Maybe no TV show in 2020 has surprised me as much as How to With John Wilson, a documentary/comedy/personal essay/glorious portrait of weirdos unlike anything else I’ve seen. Much of the pleasure of the show comes out of its strange sense of humor, and it absolutely benefits from a hefty dose of surprise. Wilson has this fantastic capacity to notice unusual moments in everyday life. Even better, he has this ability to present those discoveries as beautiful treasures while also making clear that they are utterly, totally ordinary. And chief among those treasures, in the first episode at least, are 14 glorious seconds where beloved actor Kyle MacLachlan continually tries, and fails, to get onto the New York subway.
Let me set this up for you. The premise of this episode is that Wilson’s giving a lesson in small talk — how important it is, how to do it well, the potential pitfalls. This episode (and all of How to) presents these lessons as Wilson’s narration playing over small clips of everyday interactions between anonymous New Yorkers. There are clips of people chatting on the street, clips of what are clearly arguments, all the little moments you might notice just wandering through your day in the city.
In this particular scene, Wilson is explaining that it can be hard to end these short social interactions. One common method is to just lightly touch your conversation partner on the arm or shoulder. “Touch and go,” he says. “Just touch and go.” While he says this, there are candid clips of unnamed New Yorkers illustrating the move, a little montage of instances where two people say farewell with a little closing pat.
“But even after you’ve touched and go’d, your problems still might not be over,” Wilson continues. The clip he uses to illustrate this? First, there’s a very brief shot of a man walking briskly down the stairs into a metro station. Then, 14 seconds of candid, unremarked-upon, completely ordinary footage of a man standing at a subway turnstile, swiping his MetroCard. He swipes. He swipes. He swipes again. He swipes ten times in total, including one very slow, deliberate swipe, and then one more for good measure, before he finally gives up, turning away to presumably get a new card or ask a station agent for help.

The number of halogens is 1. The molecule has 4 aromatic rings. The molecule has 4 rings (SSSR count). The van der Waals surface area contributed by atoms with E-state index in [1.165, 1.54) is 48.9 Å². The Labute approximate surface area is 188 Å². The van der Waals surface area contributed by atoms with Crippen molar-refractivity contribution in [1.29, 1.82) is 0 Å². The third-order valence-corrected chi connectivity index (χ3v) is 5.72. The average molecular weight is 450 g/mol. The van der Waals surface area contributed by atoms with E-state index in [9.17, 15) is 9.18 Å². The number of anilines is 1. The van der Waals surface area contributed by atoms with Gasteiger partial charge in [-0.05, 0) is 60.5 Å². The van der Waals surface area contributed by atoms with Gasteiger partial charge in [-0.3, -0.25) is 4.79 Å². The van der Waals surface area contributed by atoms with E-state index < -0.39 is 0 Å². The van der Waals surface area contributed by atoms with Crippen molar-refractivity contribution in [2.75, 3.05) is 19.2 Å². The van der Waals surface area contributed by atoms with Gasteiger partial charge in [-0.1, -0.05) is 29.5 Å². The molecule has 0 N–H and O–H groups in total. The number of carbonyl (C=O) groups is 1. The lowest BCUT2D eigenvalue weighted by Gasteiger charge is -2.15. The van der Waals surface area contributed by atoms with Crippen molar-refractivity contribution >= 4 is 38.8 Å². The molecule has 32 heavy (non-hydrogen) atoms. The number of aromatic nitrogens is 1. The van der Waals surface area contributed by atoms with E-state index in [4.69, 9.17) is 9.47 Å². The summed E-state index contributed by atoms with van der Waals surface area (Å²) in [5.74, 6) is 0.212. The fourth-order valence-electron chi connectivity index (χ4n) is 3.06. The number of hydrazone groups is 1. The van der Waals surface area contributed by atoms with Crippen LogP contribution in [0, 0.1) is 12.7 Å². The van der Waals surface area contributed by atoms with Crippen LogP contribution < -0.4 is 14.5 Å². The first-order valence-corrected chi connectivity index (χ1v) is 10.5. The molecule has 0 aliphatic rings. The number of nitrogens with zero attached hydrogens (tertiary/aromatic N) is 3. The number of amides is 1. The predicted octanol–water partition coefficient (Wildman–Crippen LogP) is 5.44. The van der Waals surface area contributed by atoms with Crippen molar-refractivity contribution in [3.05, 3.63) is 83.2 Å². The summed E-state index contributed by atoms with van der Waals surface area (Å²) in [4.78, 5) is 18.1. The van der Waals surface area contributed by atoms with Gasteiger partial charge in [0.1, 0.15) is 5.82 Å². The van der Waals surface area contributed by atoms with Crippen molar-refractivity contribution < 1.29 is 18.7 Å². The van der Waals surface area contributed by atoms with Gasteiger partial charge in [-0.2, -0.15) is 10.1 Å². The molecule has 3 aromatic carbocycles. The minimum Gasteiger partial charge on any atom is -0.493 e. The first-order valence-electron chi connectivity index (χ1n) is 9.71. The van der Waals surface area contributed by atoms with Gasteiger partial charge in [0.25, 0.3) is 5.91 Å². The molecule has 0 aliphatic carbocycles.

The sequence works as is. It’s a funny-sad little visual punch line to illustrate Wilson’s point about how hard it can be to leave when you want to leave. It’s a great, silly little moment, especially given the man’s uncannily funny timing with that single, extra slow swipe. But it turns into a transcendent moment of comedy when (or if!) you happen to realize that the man is actor Kyle MacLachlan — star of Twin Peaks, David Lynch’s Dune, and, more recently, the CBS sitcom Carol’s Second Act. He’s not acting here! He’s just a guy trying to get on a train. Then the clip cuts away, and Wilson continues his exploration of the mysteries of small talk without ever mentioning that anything unusual has happened.
When I watched this perfect gem, these 14 incandescently funny seconds, I ached to know more. Did MacLachlan realize he was being filmed? It sure doesn’t seem that way. How did he resolve his MetroCard problem? Did HBO have to clear this with him? Does he know he’s appearing in this series? Has he watched it? Does he love it? (I really hope he loves it.)
Sadly, in spite of Vulture’s insistent, herculean, and honestly maybe a little alarming efforts to ask MacLachlan these questions, we have not yet received a response from his reps. While I hope one day MacLachlan chooses to break his silence, in the meantime I accept that within the world of How to With John Wilson, it’s probably even better this way. It is a better joke without pointing at the joke, and although I am definitely ruining it by pointing at the joke, the moment within the episode stands as a perfect distillation of precisely the point Wilson’s trying to make.
It’s a combination of boring and extraordinary, and Wilson emphasizes that those qualities aren’t in opposition to one another. They actually reinforce one another! The show insists that we all live in this soup of completely dull, tiny, trivial nonsense, and it’s also fascinating and surprising if you just approach it with a sense of curiosity and openness … and maybe, if you’re lucky, you’ll just happen to see Kyle MacLachlan, frustrated but remarkably unperturbed, doing his best to get on a train.